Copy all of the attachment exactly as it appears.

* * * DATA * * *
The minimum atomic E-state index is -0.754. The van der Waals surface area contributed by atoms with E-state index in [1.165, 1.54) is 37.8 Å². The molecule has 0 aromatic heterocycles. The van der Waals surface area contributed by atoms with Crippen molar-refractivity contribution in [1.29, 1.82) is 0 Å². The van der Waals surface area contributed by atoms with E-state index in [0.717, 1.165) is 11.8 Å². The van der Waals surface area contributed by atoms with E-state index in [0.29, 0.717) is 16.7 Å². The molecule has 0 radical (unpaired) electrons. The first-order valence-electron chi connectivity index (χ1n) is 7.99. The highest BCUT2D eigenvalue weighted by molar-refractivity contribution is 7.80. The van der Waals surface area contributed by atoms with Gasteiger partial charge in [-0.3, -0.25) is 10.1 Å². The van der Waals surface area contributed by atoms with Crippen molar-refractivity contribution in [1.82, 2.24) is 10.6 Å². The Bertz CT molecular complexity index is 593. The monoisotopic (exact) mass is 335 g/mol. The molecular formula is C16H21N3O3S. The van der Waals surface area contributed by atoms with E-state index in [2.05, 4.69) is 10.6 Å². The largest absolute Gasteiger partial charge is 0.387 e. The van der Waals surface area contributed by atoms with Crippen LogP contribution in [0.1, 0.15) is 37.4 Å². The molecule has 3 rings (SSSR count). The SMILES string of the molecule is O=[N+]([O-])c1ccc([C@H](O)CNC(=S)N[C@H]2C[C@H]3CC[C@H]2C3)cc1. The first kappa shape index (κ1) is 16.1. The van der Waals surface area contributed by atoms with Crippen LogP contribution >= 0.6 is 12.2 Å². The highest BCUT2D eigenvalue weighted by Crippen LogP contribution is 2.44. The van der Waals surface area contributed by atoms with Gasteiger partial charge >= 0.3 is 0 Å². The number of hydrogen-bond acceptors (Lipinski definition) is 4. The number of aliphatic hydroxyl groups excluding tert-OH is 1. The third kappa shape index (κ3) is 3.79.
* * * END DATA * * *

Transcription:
The minimum atomic E-state index is -0.754. The van der Waals surface area contributed by atoms with E-state index in [1.165, 1.54) is 37.8 Å². The molecule has 0 aromatic heterocycles. The van der Waals surface area contributed by atoms with Crippen molar-refractivity contribution in [1.29, 1.82) is 0 Å². The van der Waals surface area contributed by atoms with E-state index in [0.717, 1.165) is 11.8 Å². The van der Waals surface area contributed by atoms with E-state index in [0.29, 0.717) is 16.7 Å². The molecule has 0 radical (unpaired) electrons. The first-order valence-electron chi connectivity index (χ1n) is 7.99. The highest BCUT2D eigenvalue weighted by molar-refractivity contribution is 7.80. The van der Waals surface area contributed by atoms with Gasteiger partial charge in [-0.3, -0.25) is 10.1 Å². The van der Waals surface area contributed by atoms with Crippen molar-refractivity contribution in [1.82, 2.24) is 10.6 Å². The Bertz CT molecular complexity index is 593. The monoisotopic (exact) mass is 335 g/mol. The molecular formula is C16H21N3O3S. The van der Waals surface area contributed by atoms with E-state index in [2.05, 4.69) is 10.6 Å². The largest absolute Gasteiger partial charge is 0.387 e. The van der Waals surface area contributed by atoms with Crippen LogP contribution in [0.1, 0.15) is 37.4 Å². The molecule has 3 rings (SSSR count). The SMILES string of the molecule is O=[N+]([O-])c1ccc([C@H](O)CNC(=S)N[C@H]2C[C@H]3CC[C@H]2C3)cc1. The first kappa shape index (κ1) is 16.1. The van der Waals surface area contributed by atoms with Crippen LogP contribution >= 0.6 is 12.2 Å². The highest BCUT2D eigenvalue weighted by Crippen LogP contribution is 2.44. The van der Waals surface area contributed by atoms with Gasteiger partial charge >= 0.3 is 0 Å². The number of hydrogen-bond acceptors (Lipinski definition) is 4. The number of aliphatic hydroxyl groups excluding tert-OH is 1. The third kappa shape index (κ3) is 3.79.